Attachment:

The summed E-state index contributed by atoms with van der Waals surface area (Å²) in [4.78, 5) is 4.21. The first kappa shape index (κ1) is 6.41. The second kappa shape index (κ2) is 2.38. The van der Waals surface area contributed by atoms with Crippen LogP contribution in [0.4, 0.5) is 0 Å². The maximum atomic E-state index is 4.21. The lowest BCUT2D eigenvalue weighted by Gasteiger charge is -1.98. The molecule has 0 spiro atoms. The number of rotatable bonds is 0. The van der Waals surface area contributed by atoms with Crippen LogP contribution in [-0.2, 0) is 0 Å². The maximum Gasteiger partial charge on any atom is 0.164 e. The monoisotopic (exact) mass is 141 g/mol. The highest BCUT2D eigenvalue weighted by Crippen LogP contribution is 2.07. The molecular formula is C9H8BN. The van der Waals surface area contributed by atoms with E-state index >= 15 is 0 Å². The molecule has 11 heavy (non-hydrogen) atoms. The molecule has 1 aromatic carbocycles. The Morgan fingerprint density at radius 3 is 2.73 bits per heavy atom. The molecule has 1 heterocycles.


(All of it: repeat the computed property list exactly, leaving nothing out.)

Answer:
The summed E-state index contributed by atoms with van der Waals surface area (Å²) in [4.78, 5) is 4.21. The first kappa shape index (κ1) is 6.41. The second kappa shape index (κ2) is 2.38. The van der Waals surface area contributed by atoms with Crippen LogP contribution in [0.4, 0.5) is 0 Å². The maximum atomic E-state index is 4.21. The lowest BCUT2D eigenvalue weighted by Gasteiger charge is -1.98. The molecule has 0 spiro atoms. The number of rotatable bonds is 0. The van der Waals surface area contributed by atoms with Crippen LogP contribution in [-0.2, 0) is 0 Å². The maximum Gasteiger partial charge on any atom is 0.164 e. The monoisotopic (exact) mass is 141 g/mol. The highest BCUT2D eigenvalue weighted by Crippen LogP contribution is 2.07. The molecular formula is C9H8BN. The van der Waals surface area contributed by atoms with E-state index >= 15 is 0 Å². The molecule has 11 heavy (non-hydrogen) atoms. The molecule has 1 aromatic carbocycles. The Morgan fingerprint density at radius 3 is 2.73 bits per heavy atom. The molecule has 1 heterocycles.